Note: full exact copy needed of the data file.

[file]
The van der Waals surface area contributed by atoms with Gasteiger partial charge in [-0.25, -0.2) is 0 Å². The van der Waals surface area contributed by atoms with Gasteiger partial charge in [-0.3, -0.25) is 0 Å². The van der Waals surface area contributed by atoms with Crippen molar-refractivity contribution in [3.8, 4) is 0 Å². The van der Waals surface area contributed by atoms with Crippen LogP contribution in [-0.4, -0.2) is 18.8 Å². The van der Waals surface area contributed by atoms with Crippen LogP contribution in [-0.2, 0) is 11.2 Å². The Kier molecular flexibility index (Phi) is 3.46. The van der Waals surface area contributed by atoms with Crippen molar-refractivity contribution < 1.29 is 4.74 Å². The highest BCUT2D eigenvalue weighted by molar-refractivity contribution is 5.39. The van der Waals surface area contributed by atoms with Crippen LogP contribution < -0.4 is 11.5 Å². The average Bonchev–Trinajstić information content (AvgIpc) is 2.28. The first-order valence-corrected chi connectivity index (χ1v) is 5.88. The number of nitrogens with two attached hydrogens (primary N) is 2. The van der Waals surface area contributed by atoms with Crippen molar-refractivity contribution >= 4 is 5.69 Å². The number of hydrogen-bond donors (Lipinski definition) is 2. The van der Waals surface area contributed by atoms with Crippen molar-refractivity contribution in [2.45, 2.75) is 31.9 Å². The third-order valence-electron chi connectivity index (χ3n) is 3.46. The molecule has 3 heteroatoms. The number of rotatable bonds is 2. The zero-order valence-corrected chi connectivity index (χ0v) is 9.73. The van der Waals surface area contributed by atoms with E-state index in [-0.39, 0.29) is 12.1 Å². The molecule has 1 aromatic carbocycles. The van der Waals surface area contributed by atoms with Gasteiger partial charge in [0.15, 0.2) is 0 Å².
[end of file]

The van der Waals surface area contributed by atoms with Gasteiger partial charge in [-0.25, -0.2) is 0 Å². The van der Waals surface area contributed by atoms with Gasteiger partial charge in [-0.3, -0.25) is 0 Å². The van der Waals surface area contributed by atoms with Crippen molar-refractivity contribution in [3.8, 4) is 0 Å². The van der Waals surface area contributed by atoms with Crippen LogP contribution in [-0.4, -0.2) is 18.8 Å². The van der Waals surface area contributed by atoms with Crippen LogP contribution in [-0.2, 0) is 11.2 Å². The Kier molecular flexibility index (Phi) is 3.46. The van der Waals surface area contributed by atoms with Crippen molar-refractivity contribution < 1.29 is 4.74 Å². The highest BCUT2D eigenvalue weighted by molar-refractivity contribution is 5.39. The van der Waals surface area contributed by atoms with Crippen LogP contribution < -0.4 is 11.5 Å². The average Bonchev–Trinajstić information content (AvgIpc) is 2.28. The first-order valence-corrected chi connectivity index (χ1v) is 5.88. The number of nitrogens with two attached hydrogens (primary N) is 2. The van der Waals surface area contributed by atoms with Crippen molar-refractivity contribution >= 4 is 5.69 Å². The number of hydrogen-bond donors (Lipinski definition) is 2. The van der Waals surface area contributed by atoms with Crippen molar-refractivity contribution in [2.45, 2.75) is 31.9 Å². The third-order valence-electron chi connectivity index (χ3n) is 3.46. The molecule has 3 heteroatoms. The number of rotatable bonds is 2. The zero-order valence-corrected chi connectivity index (χ0v) is 9.73. The van der Waals surface area contributed by atoms with E-state index in [-0.39, 0.29) is 12.1 Å². The molecule has 1 aromatic carbocycles. The van der Waals surface area contributed by atoms with Gasteiger partial charge in [0.15, 0.2) is 0 Å².